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The Simple Dollar

The case for household debt freedom

Household debt freedom isn’t just freedom from household debt, Hamm writes. It’s freedom from worry.

By Guest blogger / November 27, 2012

In this May 2012 file photo, a Visa credit card is tendered at the opening of the Superdry store in New York's Times Square. Household debt freedom maximizes your personal gap between income and expenses, Hamm writes.

Richard Drew/AP/File


A couple times a week, I’ll get an email from a reader asking some variation on this question:

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The Simple Dollar is a blog for those of us who need both cents and sense: people fighting debt and bad spending habits while building a financially secure future and still affording a latte or two. Our busy lives are crazy enough without having to compare five hundred mutual funds – we just want simple ways to manage our finances and save a little money.

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If I can refinance my house at 3.5% why would I ever want to pay it off early if I can earn 7% over the long term in the stock market? Debt freedom seems like a bad goal when credit is so cheap.

Even if credit is available at 0%, I argue that debt freedom is never a bad idea.

In order to explain that idea, let’s roll back the clock to 2005. In 2005, Sarah and I were swimming in consumer debt.

We had one car loan at 7% on which we had to pay $200 a month.
We had another car loan at 6% on which we had to pay $250 a month.
We had a credit card at 20% on which we had to pay $100 a month.
We had two other credit cards (around 20% each) on which we had to pay about $80 a month each.
We had two lines of consumer debt (around 20% each) on which we had to pay about $30 a month each. 

These payments added up to about $770 a month. Add on our rent of about $600 per month, our auto insurance, our commuting costs, our food, and our utilities, and our budget was on the verge of exploding.

The problem in this situation wasn’t the interest rates on those debts. The problem was the sheer amount of debt and our monthly commitment to repayment. Almost $800 per month went toward debt repayment.

If you add a house payment on top of that, it’s easy to see that amount getting into the thousands of dollars a month.

The thing is, even $1,000 a month in take-home pay has a drastic impact on one’s life situation. $1,000 in take-home pay adds up to $12,000 a year in take-home pay. Add federal income tax and state income tax on top of that and you’re easily looking at a salary impact of $20,000 a year.

A person making $40,000 a year with that debt load has the same lifestyle as someone making $20,000 a year that’s debt free.

A person that has the freedom to take a $20,000 a year job without financial suicide has a lot more peace of mind and personal security than a person who has to make $40,000 minimum to keep their head above water.

A person who can live on $20,000 a year can take enormous career risks. They can leap into a new career path without worry. They can shrug if they’re downsized and go apply for a job at Home Depot the next day.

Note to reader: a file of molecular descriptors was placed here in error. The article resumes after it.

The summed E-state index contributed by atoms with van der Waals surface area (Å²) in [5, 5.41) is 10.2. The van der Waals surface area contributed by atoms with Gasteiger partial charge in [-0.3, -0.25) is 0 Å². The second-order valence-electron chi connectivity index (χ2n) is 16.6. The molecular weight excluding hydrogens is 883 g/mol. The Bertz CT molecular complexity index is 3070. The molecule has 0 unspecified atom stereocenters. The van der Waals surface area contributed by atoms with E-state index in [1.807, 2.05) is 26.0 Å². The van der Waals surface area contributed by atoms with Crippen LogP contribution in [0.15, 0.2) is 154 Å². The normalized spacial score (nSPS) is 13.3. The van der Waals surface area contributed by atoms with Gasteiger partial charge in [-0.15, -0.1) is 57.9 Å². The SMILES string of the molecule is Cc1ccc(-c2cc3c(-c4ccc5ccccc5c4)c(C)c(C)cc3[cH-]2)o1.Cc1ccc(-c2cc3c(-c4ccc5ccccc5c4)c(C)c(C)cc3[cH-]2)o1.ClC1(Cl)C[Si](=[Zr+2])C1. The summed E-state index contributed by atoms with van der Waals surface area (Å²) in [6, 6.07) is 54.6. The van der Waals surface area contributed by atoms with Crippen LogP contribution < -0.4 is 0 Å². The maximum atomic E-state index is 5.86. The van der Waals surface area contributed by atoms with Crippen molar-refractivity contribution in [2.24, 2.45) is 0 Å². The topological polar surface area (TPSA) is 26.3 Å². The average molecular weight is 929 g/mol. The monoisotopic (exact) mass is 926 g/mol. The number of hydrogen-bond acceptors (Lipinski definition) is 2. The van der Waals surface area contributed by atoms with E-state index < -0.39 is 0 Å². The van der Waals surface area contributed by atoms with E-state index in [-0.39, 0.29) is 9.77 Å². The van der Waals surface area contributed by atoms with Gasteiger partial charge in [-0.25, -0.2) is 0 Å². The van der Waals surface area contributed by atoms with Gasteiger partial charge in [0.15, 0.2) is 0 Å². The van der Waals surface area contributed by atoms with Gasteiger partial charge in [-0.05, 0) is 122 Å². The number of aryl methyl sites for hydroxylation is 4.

A person who needs $40,000 to pay the bills can’t take such risks. They’re often locked into their job, and if they’re downsized, it’s a desperate situation.

Debt freedom isn’t just freedom from debt. It’s freedom from worry.

But what about the situation where you can take on debt at a low rate and invest it to theoretically earn a better rate, such as in the stock market example above?

First of all, there’s no investment that has a guaranteed return that beats the current interest rates on debt. In order to shoot for a better return, you have to take on some risk, particularly in the short term. If you buy stocks now, you could easily see a 20% loss over the next year, even if you would get that nice 7% annual return over a long period of time.

Let’s say you lose your job as a result of that downturn. Suddenly, you have debt around your neck and an investment that has purged money. That’s the risk you take if you decide to take on personal debt for investment purposes.

Second, even if you do invest that money, you’re still locking yourself into a monthly debt payment. You’re signing up to be tied even more tightly to your job than before and to having a narrower range of jobs and career paths you can take on while you hold that debt.

Debt freedom eliminates all of these concerns. It minimizes your monthly expenditures, giving you maximum freedom in your life. You can stick with the high-paying job and start investing a truckload (or enjoying some of the perks of a large gap between income and expenses), or you can take the lower-paying and lower-stress job for other life benefits.

Debt freedom gives you life freedom. It maximizes your personal gap between income and expenses, which goes a long way toward maximizing the variety of life choices and options available to you. That’s why I’m always in favor of freedom from debt.

The Christian Science Monitor has assembled a diverse group of the best economy-related bloggers out there. Our guest bloggers are not employed or directed by the Monitor and the views expressed are the bloggers' own, as is responsibility for the content of their blogs. To contact us about a blogger, click here. To add or view a comment on a guest blog, please go to the blogger's own site by clicking on

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